During the late 1970s and early 1980s, the Ten-year CMT rate exceeded the current return (see Figure 2). Ten-year CMT rates reached highs in the early-1980s as the FED increased interest rates to reduce inflation. Farmland prices declined during the mid-1980s, bringing the current return and 10-year CMT rate in close alignment. Since the mid-1980s, the ten-year CMT and current return track each other closely.

Interest rates were on a general downward trend from the mid-1980s to 2020. Those declining interest rates put upward pressure on farmland prices. Arguably, falling interest rates were as important as increasing rents in the upward trajectory of farmland prices since the mid-1980s.


The current 2023 average of CMT rates is 3.67% above the 2023 current return of 2.78% ($259 cash rent / $9,300 land price).  Still, the difference between the Ten-year CMT and the current return is not large. That difference is comparable to the difference between 1994 to 2000 and 2005 to 2008. As a result, the current return and interest rates do not suggest significant farmland price declines.

Downward pressures likely will be placed on farmland prices in the future for two reasons.

  1. Farmland returns likely will be lower than in 2021 and 2022, putting downward pressures on cash rents.
  2. Interest rates seem likely to remain in the 3 to 3.5% range. While the FED could reduce interest rates in the future as inflation eases, very low-interest rates should not be expected.

If the cash rent remains at $259 per acre, a farmland price of $8,633 per acre will result in a 3% current return, a likely range for the ten-year CMT over the next several years. An $8,633 price is below the current level of $9,300, suggesting that current fundamentals would put downward pressure on prices. That downward pressure may not result in lower farmland prices for a year or two.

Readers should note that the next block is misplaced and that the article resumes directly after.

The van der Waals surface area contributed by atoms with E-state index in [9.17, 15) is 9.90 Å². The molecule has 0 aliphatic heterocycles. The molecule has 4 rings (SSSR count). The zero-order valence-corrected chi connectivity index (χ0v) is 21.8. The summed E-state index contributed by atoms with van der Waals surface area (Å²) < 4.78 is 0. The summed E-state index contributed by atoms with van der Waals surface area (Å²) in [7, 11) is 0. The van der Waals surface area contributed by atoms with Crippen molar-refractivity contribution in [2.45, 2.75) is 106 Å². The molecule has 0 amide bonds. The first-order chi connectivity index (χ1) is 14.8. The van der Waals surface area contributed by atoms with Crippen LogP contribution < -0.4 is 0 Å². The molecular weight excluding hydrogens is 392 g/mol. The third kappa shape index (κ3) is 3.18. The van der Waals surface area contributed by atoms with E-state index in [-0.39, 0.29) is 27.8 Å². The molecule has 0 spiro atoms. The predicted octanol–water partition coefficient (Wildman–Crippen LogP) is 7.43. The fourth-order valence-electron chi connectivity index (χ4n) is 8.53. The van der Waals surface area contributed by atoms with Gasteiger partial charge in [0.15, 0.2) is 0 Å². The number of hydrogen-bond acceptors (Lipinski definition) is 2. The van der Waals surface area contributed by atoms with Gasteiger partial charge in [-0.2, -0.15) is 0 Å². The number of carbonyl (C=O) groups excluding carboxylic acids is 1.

Both cash rents and farmland prices have increased over the years. Farming returns likely will decline from 2021 and 2022 levels. Interest rates likely will remain at higher levels than in recent years. Both declining returns and stable interest rates suggest downward pressures on farmland prices.  While downward pressures may occur, those price declines may be in the future.


Schnitkey, G., C. Zulauf and N. Paulson. "Back to Normal: Revised 2023 Budgets with Lower Prices." farmdoc daily (13):94, Department of Agricultural and Consumer Economics, University of Illinois at Urbana-Champaign, May 23, 2023.

Schnitkey, G., N. Paulson, C. Zulauf and J. Baltz. "Inflation and Agricultural Interest Rates." farmdoc daily (13):56, Department of Agricultural and Consumer Economics, University of Illinois at Urbana-Champaign, March 28, 2023.

Zwilling, B. "Illinois Farm Real Estate Values Continues Increase per Acre for 2023 at 4.5%." farmdoc daily (13):145, Department of Agricultural and Consumer Economics, University of Illinois at Urbana-Champaign, August 7, 2023.